Environment

Microbes Fight Fungal Disease in Frogs

Feb 27, 2016

Fighting the fungal diseases that have killed millions of frogs and other amphibians is a top priority, and new research suggests natural soil bacteria might provide protection. UMass Boston biology professor Doug Woodhams tells Living on Earth’s Helen Palmer how they work. (published February 26, 2016)

El Niño Brings Hunger Emergency

Feb 27, 2016

Drought associated with El Niño is hammering subsistence farmers in Asia, Latin America and much of Africa, and creating a hunger emergency for 60 million people. Host Steve Curwood speaks with Nahuel Arenas of Oxfam America about the unfolding humanitarian crisis. (published February 26, 2016)

Living on Earth: February 26, 2016

Feb 27, 2016

El Niño Brings Hunger Emergency / Drought and African Wildlife / U.S. Climate-Changing Emissions Drastically Underestimated / Proposed Rules to Curb Methane Leaks / BirdNote: Early Bird Gets the Nesting Site / Beyond the Headlines / Fungal Diseases Surge, Threatening Species Around the World / Microbes Fight Fungal Disease in Frogs

Drought and African Wildlife

Feb 27, 2016

This year's El Niño that’s causing extreme droughts in parts of the world is causing skyrocketing food prices in southern Africa. But nature has also used drought through the ages to adjust the balances among prey and predators. Bobby Bascomb reports from Johannesburg, South Africa. . (published February 26, 2016)

Measuring the emissions of the powerful climate-changing gas methane emissions is difficult, as it escapes from wetlands and landfills as well as from oil and gas drilling and pipelines around the world. Now, a team of scientists using satellite data with ground observations has found a better way to calculate its presence. Daniel Jacob, Harvard professor of Atmospheric Chemistry and Environmental Engineering, tells host Steve Curwood their recent study suggests much more methane is escaping than estimates had calculated, and the US could be responsible for up to 60 percent of the extra.

El Niño Brings Hunger Emergency

Feb 27, 2016

Drought associated with El Niño is hammering subsistence farmers in Asia, Latin America and much of Africa, and creating a hunger emergency for 60 million people. Host Steve Curwood speaks with Nahuel Arenas of Oxfam America about the unfolding humanitarian crisis. (published February 26, 2016)

BirdNote: Early Bird Gets the Nesting Site

Feb 27, 2016

Competition for nesting sites is fierce as migrating birds return north for the summer months, but as BirdNote’s Michael Stein reports, clever bluebirds and the tree swallows beat the rush—staking their claim before others have a chance. (published February 26, 2016)

Beyond the Headlines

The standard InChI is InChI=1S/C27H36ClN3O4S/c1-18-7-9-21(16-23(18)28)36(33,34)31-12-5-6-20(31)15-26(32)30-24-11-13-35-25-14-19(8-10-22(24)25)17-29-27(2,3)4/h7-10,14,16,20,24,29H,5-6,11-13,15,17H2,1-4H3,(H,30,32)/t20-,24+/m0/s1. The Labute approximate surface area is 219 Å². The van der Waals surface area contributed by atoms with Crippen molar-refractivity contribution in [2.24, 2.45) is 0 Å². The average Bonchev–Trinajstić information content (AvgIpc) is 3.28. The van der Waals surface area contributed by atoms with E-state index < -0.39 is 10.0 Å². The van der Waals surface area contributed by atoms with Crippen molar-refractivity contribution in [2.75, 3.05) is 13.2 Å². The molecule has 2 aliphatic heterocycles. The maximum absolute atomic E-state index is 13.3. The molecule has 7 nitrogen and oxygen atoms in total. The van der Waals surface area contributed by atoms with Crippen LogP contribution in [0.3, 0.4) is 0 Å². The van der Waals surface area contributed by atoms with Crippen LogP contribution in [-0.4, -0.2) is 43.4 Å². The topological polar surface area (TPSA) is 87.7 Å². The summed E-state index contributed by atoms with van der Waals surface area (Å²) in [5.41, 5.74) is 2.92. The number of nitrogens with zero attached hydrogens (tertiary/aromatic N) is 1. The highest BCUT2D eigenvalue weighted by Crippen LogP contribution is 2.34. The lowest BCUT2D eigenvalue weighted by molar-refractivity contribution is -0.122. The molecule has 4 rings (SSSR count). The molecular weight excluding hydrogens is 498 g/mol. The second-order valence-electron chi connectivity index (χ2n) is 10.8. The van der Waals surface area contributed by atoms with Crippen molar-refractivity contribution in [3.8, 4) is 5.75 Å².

Feb 27, 2016

In this week’s trip beyond the headlines, Peter Dykstra tells host Steve Curwood about unexpected health effects linked to breathing Beijing’s dirty air and how exposure to a toxin in the sea ruined this year’s Dungeness crab season. It also poisoned California’s seabirds years ago, inspiring a famous Alfred Hitchcock film. Traveling back in environmental politics, they consider how ignorance related to environmental contamination of food contributed to the Salem witchhunt. (published February 26, 2016)

From the chytrid fungus in frogs to white-nose syndrome in bats, fungal diseases have been wreaking havoc on many animal species around the world. Writer Elizabeth Kolbert authored an article about the global surge in these diseases in Yale’s magazine E-360. She discusses the causes and possible actions to protect animals in the future with host Steve Curwood. (published February 26, 2016)

As the saying goes in Hollywood, “Sex sells.” The same may be true for marine biology.

In a new book called "Sex in the Sea," Marah Hardt, a marine biologist and co-director of the non-profit Future of Fish, documents how life under the waves depends on the intricate, complex and mysterious mating rituals of its inhabitants — and she does it in a way designed to catch people’s attention.

Dan Telvock/Investigative Post

Toxic waste from Love Canal was removed from a landfill in Wheatfield in 2014 and 2015. But the New York Department of Environmental Conservation recently determined that the Nash Road site poses a "significant threat to public health."

Back in 2011, when gasoline prices in the US were close to $4 a gallon, President Barack Obama called for automakers to put a million electric cars on the road in America by 2015.

So far, Americans have bought only 400,000 — and with such low gas prices, the whole effort is doomed, right? Maybe not.

For consumers, range and price are the biggest obstacles to purchasing an electric vehicle: a $30,000 electric car barely goes 100 miles on a charge — even less in cold weather. And if you want to go 300 miles on a charge, you have to shell out $100,000 for a Tesla.

Winter is prime time for birders looking for a lark

Feb 22, 2016

Not all birds fly south for the winter. There are plenty of wild birds on display across Western New York, even in these cold weather months. Buffalo Spree editor Elizabeth Licata, a WBFO contributor, visited one local nature preserve to find out more.


After decades of negotiation, an agreement has been reached that will protect 85 percent of the Great Bear Rainforest in British Columbia from logging. The agreement was hammered out among environmental activists, the timber industry, First Nations and the BC government.

Wolf Species Have "Howling Dialects"

Feb 20, 2016

Members of the wolf family howl, some like coyotes in shorter varied bursts, others like the European grey wolf in a long tonal call. Now, University of Cambridge researchers have found that different types of howls and their preference for use are identifiable as a dialects. Study author Arik Kershenbaum speaks with host Steve Curwood about the finding and how this could be used for management of wolves. (published February 19, 2016)